6. ANSWER: (D) is the most correct answer. 37 CFR § 1.56; MPEP § 2001.05. 37 CFR § 1.56(a) sets forth a duty to disclose information that is material to patentability. MPEP § 2001.05 states that “information is not material unless is comes within the definition of 37 CFR 1.56(b)(1) or (b)(2). If information is not material, there is no duty to disclose the information to the Office.” The information that moon dust was never actually used is not material as defined under 37 CFR § 1.56(b)(1) or (2) which state that information is material if “(b)(1) It establishes, by itself or in combination with other information, a prima facie case of unpatentability of a claim; or (2) It refutes, or is inconsistent with, a position the applicant takes in: (i) Opposing an argument of unpatentability relied on b y the Office or, (ii) Asserting an argument of patentability.” That the use of the moon dust as part of an erasure formulation was only theorized and not actually used is acceptable as is an example for making it. MPEP § 608.01(p), II, under the heading “Simulated or Predicted Test Results Or Prophetic Examples,” states that “[s]imulated or predicted test results and prophetical examples (paper examples) are permitted in patent applications. … Paper examples describe the manner and process of making an embodiment of the invention which has not actually been conducted.” Care, however, must be taken not to state that an experiment was actually run or conducted when it was not and that “[n]o results should be presented as actual results unless they have actually been achieved.” MPEP § 2004, item 8. (A) is incorrect. 37 CFR § 1.56(a) requires that individuals associated with the filing and prosecution of a patent application have a duty to disclose information to the Office. 37 CFR § 1.56(c) defines which individuals are associated with the filing and prosecution of a patent application and that “(c) Individuals associated with the filing or prosecution of a patent application within the meaning of this section are: (1) Each inventor named in the application; (2) Each attorney or agent who prepares or prosecutes the application; and (3) Every other person who is substantively involved in the preparation or prosecution of the application and who is associated with the inventor, with the assignee or with anyone to whom there is an obligation to assign the application.” Point is part of the Sales department and no facts were presented that substantively involved him in the preparation or prosecution of the application. Additionally, as noted in the explanation relating answer to (D), the information given to Point by Tip was not material information. (B) is incorrect. While Tip would be an individual identified under 37 CFR § 1.56(c), there is no material information to be disclosed as noted in the explanation to (D). (C) is incorrect. As noted in the explanation relating to (D), the information is not material. Additionally, as noted in the explanation to answer (A), Point is not an individual defined by 37 CFR 1.56(c) as owing a duty. (E) is incorrect. As there is no requirement that it be explicitly stated that an invention has or has not been actually conducted, as noted in the explanation of (D), the prosecution need not be continued for the purpose of supplying an information disclosure statement regarding the development of the moon rock erasure formulation.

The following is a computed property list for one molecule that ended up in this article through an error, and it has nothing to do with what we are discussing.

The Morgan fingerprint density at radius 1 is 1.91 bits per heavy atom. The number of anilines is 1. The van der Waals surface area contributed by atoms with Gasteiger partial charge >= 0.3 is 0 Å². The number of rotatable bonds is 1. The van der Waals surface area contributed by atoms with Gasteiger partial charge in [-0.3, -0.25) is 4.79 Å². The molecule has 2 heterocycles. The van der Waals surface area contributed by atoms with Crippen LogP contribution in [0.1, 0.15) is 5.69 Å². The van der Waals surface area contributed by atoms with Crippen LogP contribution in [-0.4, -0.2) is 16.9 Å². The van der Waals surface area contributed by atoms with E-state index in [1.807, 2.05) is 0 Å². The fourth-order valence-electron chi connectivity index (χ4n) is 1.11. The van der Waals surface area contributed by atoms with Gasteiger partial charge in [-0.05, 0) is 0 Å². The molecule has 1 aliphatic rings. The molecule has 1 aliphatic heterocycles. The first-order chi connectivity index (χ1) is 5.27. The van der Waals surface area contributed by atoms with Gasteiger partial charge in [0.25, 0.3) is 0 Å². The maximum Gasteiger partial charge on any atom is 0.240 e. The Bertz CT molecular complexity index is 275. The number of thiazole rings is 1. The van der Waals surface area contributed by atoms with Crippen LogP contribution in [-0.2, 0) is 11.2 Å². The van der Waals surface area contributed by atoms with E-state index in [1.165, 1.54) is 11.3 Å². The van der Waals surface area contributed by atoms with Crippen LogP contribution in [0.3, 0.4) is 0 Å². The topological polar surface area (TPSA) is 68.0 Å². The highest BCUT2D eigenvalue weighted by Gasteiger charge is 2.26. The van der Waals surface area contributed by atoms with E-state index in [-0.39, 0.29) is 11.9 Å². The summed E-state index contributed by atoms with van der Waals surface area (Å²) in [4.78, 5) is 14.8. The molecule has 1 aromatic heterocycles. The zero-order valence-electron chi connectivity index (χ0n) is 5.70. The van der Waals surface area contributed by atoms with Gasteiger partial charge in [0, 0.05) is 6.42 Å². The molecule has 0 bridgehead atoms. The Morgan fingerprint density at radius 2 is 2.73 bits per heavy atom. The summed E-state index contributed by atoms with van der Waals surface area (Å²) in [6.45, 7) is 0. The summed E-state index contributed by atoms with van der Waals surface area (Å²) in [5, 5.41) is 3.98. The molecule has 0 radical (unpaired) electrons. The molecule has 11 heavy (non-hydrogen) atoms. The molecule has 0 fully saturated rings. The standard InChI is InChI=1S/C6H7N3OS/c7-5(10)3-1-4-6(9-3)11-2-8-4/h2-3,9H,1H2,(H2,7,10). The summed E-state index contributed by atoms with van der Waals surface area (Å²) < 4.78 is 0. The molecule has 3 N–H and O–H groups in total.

1 patentbarNo Gravatar August 19, 2008 at 7:51 pm